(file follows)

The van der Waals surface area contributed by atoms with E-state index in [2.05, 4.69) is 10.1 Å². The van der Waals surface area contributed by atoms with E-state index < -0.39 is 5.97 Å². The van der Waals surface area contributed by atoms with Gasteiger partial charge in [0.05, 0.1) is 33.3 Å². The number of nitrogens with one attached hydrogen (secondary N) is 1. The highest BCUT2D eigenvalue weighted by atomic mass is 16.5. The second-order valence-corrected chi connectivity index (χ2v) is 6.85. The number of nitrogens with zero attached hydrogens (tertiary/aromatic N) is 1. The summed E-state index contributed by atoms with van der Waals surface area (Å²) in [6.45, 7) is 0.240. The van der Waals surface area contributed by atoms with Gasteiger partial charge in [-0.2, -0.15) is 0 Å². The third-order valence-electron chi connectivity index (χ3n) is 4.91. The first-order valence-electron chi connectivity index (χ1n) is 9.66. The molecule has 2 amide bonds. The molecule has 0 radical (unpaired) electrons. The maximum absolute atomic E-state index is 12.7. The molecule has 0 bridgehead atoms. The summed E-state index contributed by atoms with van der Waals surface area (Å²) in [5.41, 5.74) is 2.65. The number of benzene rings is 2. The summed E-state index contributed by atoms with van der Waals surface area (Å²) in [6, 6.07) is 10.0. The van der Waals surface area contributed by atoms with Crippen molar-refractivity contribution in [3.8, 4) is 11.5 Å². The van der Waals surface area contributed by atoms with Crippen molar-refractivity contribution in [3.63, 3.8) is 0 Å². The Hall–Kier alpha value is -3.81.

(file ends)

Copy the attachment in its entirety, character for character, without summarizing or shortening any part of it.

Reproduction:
The van der Waals surface area contributed by atoms with E-state index in [2.05, 4.69) is 10.1 Å². The van der Waals surface area contributed by atoms with E-state index < -0.39 is 5.97 Å². The van der Waals surface area contributed by atoms with Gasteiger partial charge in [0.05, 0.1) is 33.3 Å². The number of nitrogens with one attached hydrogen (secondary N) is 1. The highest BCUT2D eigenvalue weighted by atomic mass is 16.5. The second-order valence-corrected chi connectivity index (χ2v) is 6.85. The number of nitrogens with zero attached hydrogens (tertiary/aromatic N) is 1. The summed E-state index contributed by atoms with van der Waals surface area (Å²) in [6.45, 7) is 0.240. The van der Waals surface area contributed by atoms with Gasteiger partial charge in [-0.2, -0.15) is 0 Å². The third-order valence-electron chi connectivity index (χ3n) is 4.91. The first-order valence-electron chi connectivity index (χ1n) is 9.66. The molecule has 2 amide bonds. The molecule has 0 radical (unpaired) electrons. The maximum absolute atomic E-state index is 12.7. The molecule has 0 bridgehead atoms. The summed E-state index contributed by atoms with van der Waals surface area (Å²) in [5.41, 5.74) is 2.65. The number of benzene rings is 2. The summed E-state index contributed by atoms with van der Waals surface area (Å²) in [6, 6.07) is 10.0. The van der Waals surface area contributed by atoms with Crippen molar-refractivity contribution in [3.8, 4) is 11.5 Å². The van der Waals surface area contributed by atoms with Crippen molar-refractivity contribution in [3.63, 3.8) is 0 Å². The Hall–Kier alpha value is -3.81.